The same cannot be said of the companies in the IT industry. Many, IT companies could deploy the same software solutions. Over time, this has created a huge market for e-learning platforms where professionals can train themselves with the latest in-demand skills (more on this in the next section). Whereas on one hand, this becomes an opportunity it leaves the possibility open for an organization to become complacent. In simple words, they may not opt for mandating upskilling for the workforce until the need is critical. Similarly, they could choose to hire a more qualified or more experienced candidate than invest in their employees.

From this standpoint, having a job as a Bank PO, especially in the public sector, is better than acting one out of the herd and chasing “ideal” IT careers.

 

  • Bank PO vs IT Jobs – Salary

 

The salaries vary for public as well as private sector bank POs in India. For public sector banks, the total cost to company i.e. CTC of a bank PO could be between Rs. 7 lakhs to 10 lakhs per annum. This includes salary components like HRA, special allowance, as well as the dearness allowance. For private sector banks the salary for the same profile ranges between Rs. 4 lakhs to Rs. 7 lakhs.

Salaries for the IT worker are much lower in this regard ranging between 2.5 lakhs to 3 lakh rupees a year. Truth be told, it would take such an employee a good 3-4 years along with upskilling to match the salary slab of a bank PO.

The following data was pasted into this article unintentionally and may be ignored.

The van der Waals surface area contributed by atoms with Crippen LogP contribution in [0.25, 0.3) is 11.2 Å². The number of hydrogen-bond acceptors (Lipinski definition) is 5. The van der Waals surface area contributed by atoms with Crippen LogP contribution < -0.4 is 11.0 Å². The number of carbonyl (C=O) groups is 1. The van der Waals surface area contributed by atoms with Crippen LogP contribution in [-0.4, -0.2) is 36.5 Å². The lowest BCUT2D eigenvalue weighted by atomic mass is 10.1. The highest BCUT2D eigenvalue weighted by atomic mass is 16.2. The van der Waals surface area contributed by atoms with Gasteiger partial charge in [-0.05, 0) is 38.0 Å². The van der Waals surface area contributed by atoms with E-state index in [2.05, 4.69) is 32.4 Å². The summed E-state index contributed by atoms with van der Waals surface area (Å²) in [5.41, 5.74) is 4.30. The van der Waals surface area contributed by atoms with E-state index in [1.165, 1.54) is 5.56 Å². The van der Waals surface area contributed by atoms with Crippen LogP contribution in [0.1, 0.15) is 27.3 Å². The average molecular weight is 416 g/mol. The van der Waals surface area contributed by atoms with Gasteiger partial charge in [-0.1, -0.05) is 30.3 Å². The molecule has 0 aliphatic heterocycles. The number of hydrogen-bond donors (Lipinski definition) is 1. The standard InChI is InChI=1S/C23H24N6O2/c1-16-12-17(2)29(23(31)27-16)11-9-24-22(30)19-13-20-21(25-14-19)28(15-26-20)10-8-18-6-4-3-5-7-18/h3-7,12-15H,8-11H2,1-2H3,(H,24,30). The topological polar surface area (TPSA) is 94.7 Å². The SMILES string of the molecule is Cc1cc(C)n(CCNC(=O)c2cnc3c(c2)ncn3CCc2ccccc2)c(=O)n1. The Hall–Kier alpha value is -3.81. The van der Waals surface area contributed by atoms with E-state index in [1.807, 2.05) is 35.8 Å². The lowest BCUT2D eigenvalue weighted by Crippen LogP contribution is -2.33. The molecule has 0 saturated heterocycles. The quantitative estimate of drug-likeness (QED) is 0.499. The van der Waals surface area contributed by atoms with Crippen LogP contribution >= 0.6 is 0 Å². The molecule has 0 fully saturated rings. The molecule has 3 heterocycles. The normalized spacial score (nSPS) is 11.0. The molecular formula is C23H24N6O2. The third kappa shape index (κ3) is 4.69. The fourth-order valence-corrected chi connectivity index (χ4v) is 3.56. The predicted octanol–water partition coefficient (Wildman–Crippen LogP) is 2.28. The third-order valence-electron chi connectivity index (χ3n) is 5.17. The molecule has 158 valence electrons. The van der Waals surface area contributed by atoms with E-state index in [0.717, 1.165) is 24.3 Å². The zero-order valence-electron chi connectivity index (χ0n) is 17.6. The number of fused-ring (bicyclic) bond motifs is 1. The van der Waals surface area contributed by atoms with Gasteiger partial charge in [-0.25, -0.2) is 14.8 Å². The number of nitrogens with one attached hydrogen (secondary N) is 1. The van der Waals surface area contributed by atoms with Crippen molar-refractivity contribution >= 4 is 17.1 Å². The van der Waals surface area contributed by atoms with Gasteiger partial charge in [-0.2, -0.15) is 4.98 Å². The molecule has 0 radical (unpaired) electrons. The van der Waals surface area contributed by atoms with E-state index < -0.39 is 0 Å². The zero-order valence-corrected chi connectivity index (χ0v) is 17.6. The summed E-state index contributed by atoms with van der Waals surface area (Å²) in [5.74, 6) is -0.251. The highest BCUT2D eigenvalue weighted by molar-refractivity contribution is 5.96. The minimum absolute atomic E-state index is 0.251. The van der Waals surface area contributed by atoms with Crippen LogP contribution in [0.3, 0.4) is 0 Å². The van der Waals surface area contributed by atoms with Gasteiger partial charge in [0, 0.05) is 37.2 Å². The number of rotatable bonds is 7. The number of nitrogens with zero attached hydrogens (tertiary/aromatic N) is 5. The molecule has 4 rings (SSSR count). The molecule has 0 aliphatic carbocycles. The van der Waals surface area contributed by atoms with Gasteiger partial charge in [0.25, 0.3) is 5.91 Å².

• Bank PO vs IT Jobs – Perks  

 

In terms of perks, Bank POs are entitled to pension savings, medical reimbursements, and travel expenses as part of the perks. Some bank IT officer jobs might have a broader scope of extending benefits to those in the tech department. But on the whole, perks depend from one IT job profile to another in the private sector. Such a long term savings prospect is a major reason why so many people rave about Probationary Officer jobs instead of the latter.

 

  • Bank PO vs IT Jobs – Work Life Balance

 

Usually, government jobs demand officers to report six days a week at the workplace which leaves 2 full weekends for family responsibilities to be fulfilled. In this particular point, IT jobs score a point as most, if not all, organizations offer 5-days working with weekends off.

 

  • Bank PO vs IT Jobs – Career Growth

 

It has to be said that Information Technology provides greater prospects for salaries. As elaborated in the previous section, IT is always changing and mutual software and infrastructural needs between organizations have created a perfect environment for online education to allow individuals to learn at will. The better and more advanced your skill sets, the greater the earning potential you carry. As a result of this, IT professionals move from one company to another in search of recognition and acknowledgement of their talent.

But the same cannot be said for a Probationary Officer who works in a bank, especially public. It happens rarely, if at all, that an individual leaves his/her government job. People enter such a profession having resorted to the fact that income growth would be limited. In addition to this, they’ll be a long-standing employee with a single institution. Their primary aim is stability. An IT professional starting his/her career at the same time as a Bank PO can earn exponentially better than them. Private banking employees could still, compete to some extent in terms of salaries by changing banks, but not the people employed in a government bank. Hence, for faster career growth IT careers stand out as the better choice.